A generic monitor not specifically designed for photography isn’t going to deliver the colour quality we seek. Processing images on the BenQ SW271 gives the user a stunningly vivid colour range.
Sony XEL-1 OLED television
This amazing Sony OLED television is hamstrung by a tiny screen and a massive price-tag
- The best picture quality we’ve seen -- absolute blacks, good colour saturation and control
- Unattainably expensive, reflective screen, non-HD resolution
We could never recommend that anyone purchase this television given its tiny size and incredible price. But as a glimpse into the promising future of OLED televisions, the Sony XEL-1 is technically brilliant.
Price$ 6,999.00 (AUD)
The Sony XEL-1 is an OLED television with an 11in screen and a price-tag of $7000. While this combination guarantees it will only make it onto the sprawling mahogany desks of ultra-rich executives, there’s little doubt that it has the best picture quality we’ve seen from a television.
It may be a comparatively tiny device — especially compared to the Panasonic PS50B850 plasma we had it set up next to — but the Sony XEL-1 is exceedingly well designed and manufactured. The thin-bezeled, tilting 11in screen is connected to the base by a thick, chromed arm. The cross-hatch motif that covers the speakers built into the stand adds an interesting texture. Another novelty is the buttons on the unit’s fascia: each has a small monochrome OLED next to it that changes to reflect the button’s purpose in different contexts; the channel changing buttons may become the up/down navigation method when inside an on-screen menu, for example.
The Sony XEL-1 comes with a credit card–style remote that we were a little disappointed with. It doesn’t have the same quality feel that the rest of the package does. We think Sony should take a leaf from Pioneer’s book. The remotes that come with Pioneer’s KURO television range are well constructed and reflect the quality of the workmanship that has gone into the television. One sticking point that the Sony XEL-1 shares with the much-vaunted Pioneer plasmas is a reflective screen, which will prove annoying unless you’re viewing it in a dimly lit room.
You won’t find too many connections on the rear of the Sony XEL-1. — which is understandable since this TV is aimed at a very niche market — but it has two HDMI ports as well as a USB connector which supports picture and music files. The problem we found was that whatever HDMI device we hooked it up to — Panasonic DMR-BW850 Blu-ray recorder, Samsung BD-P1000 Blu-ray player, HDMI-enabled laptops — was significantly larger than the XEL-1, destroying the illusion of a svelte, all-in-one package.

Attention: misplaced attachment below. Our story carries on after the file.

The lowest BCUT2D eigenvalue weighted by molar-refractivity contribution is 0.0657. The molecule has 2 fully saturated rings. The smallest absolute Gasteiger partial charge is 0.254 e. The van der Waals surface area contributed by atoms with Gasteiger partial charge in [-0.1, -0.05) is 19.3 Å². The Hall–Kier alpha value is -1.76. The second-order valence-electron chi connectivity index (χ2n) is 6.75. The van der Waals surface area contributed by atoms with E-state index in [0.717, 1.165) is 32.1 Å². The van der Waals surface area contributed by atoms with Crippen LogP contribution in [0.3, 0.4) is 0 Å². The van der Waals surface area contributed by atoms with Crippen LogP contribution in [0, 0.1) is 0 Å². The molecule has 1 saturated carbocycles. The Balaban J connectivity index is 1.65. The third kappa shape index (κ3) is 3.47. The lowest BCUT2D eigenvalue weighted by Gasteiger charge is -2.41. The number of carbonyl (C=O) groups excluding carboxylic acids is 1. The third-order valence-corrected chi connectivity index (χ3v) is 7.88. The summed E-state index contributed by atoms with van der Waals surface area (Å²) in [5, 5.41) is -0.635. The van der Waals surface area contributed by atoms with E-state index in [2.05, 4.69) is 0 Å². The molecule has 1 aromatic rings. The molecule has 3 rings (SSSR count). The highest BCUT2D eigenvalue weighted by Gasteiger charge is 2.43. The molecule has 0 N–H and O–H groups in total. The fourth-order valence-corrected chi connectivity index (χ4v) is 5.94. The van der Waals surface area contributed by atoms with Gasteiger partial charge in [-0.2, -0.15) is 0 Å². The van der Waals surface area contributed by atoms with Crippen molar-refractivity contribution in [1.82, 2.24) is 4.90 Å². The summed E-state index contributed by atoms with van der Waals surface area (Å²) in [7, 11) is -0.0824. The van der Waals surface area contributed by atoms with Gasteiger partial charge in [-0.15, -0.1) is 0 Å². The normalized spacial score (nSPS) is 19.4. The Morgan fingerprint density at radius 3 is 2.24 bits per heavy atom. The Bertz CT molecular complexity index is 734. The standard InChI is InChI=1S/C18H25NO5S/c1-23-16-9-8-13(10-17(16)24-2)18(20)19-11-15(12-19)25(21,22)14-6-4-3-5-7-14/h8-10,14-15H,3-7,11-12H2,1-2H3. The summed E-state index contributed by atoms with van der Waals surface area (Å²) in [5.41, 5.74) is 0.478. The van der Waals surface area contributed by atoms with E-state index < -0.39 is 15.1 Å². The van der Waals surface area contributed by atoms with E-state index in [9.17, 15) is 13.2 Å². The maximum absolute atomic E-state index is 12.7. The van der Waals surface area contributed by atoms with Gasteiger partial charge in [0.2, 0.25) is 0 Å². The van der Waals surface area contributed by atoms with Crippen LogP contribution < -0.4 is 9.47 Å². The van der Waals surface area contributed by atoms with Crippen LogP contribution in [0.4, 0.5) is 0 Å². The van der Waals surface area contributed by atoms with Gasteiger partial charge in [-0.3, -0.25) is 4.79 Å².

The digital television tuner in the Sony XEL-1 LED TV may not provide the most thrilling quality content to test its screen with, but we were nonetheless impressed. Changing channels is quick and the Formula 1 replays on ONE HD that we viewed were full of detail and free of reception problems.
The Sony XEL-1 comes into its own when fed with DVD and Blu-ray content. We threw on The Matrix to check out the quality of DVD upscaling and were very impressed. It’s important to note that the Sony XEL-1 has a native resolution of 960x540, which isn’t too far above DVD resolution and is a long distance from being considered high definition; this helps in the up-scaling process. The internal scaler does a great job of displaying 480p DVD content, with no artefacts or jaggedness that we could see. To test the other end of the scale, we played The Fifth Element on Blu-ray to see its proficiency at down-scaling HD video — and it didn’t disappoint. An amazing amount of detail was preserved, with facial details like pores and stubble — our long-time favourite for discerning detail and sharpness levels — life-like and easily visible.
More noteworthy than the scaling, however, was the Sony XEL-1’s colour handling and black levels. Black levels on an OLED are absolute — no light emission to ruin contrast — and the XEL-1 is no exception. Blacks were deeper and truer compared to any other screen we’ve tested. The brilliance of OLED technology lies in its high contrast abilities — you can have a pure white pixel next to a pure black pixel — and this is best demonstrated with a movie like Batman Begins where you’re able to distinguish all the details, even in the darkest scenes.
Colour handling is also great, with vibrant tones for red, green and blue primary colours. We felt that red tones weren’t the most accurate, but this doesn’t detract from the viewing experience, with a picture that is consistently brilliant and superior to any screen we've tested. We just wish it was 40 inches larger and $5000 less expensive.
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